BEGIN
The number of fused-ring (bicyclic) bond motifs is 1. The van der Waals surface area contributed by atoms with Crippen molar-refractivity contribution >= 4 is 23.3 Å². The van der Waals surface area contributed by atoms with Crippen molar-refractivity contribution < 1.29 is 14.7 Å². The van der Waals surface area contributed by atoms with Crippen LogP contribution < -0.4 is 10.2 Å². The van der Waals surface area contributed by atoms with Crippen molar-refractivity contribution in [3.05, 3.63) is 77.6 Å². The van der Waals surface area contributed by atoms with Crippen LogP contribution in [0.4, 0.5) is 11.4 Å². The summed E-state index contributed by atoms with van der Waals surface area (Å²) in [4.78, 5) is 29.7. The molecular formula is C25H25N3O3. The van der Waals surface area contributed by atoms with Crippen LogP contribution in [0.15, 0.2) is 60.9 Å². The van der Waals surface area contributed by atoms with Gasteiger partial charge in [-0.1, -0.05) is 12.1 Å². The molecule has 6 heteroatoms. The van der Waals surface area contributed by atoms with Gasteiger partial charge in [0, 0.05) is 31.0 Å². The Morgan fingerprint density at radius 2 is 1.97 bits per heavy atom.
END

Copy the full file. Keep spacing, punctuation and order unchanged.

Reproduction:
The number of fused-ring (bicyclic) bond motifs is 1. The van der Waals surface area contributed by atoms with Crippen molar-refractivity contribution >= 4 is 23.3 Å². The van der Waals surface area contributed by atoms with Crippen molar-refractivity contribution < 1.29 is 14.7 Å². The van der Waals surface area contributed by atoms with Crippen LogP contribution < -0.4 is 10.2 Å². The van der Waals surface area contributed by atoms with Crippen molar-refractivity contribution in [3.05, 3.63) is 77.6 Å². The van der Waals surface area contributed by atoms with Crippen LogP contribution in [0.4, 0.5) is 11.4 Å². The summed E-state index contributed by atoms with van der Waals surface area (Å²) in [4.78, 5) is 29.7. The molecular formula is C25H25N3O3. The van der Waals surface area contributed by atoms with Crippen LogP contribution in [0.15, 0.2) is 60.9 Å². The van der Waals surface area contributed by atoms with Gasteiger partial charge in [-0.1, -0.05) is 12.1 Å². The molecule has 6 heteroatoms. The van der Waals surface area contributed by atoms with Gasteiger partial charge in [0, 0.05) is 31.0 Å². The Morgan fingerprint density at radius 2 is 1.97 bits per heavy atom.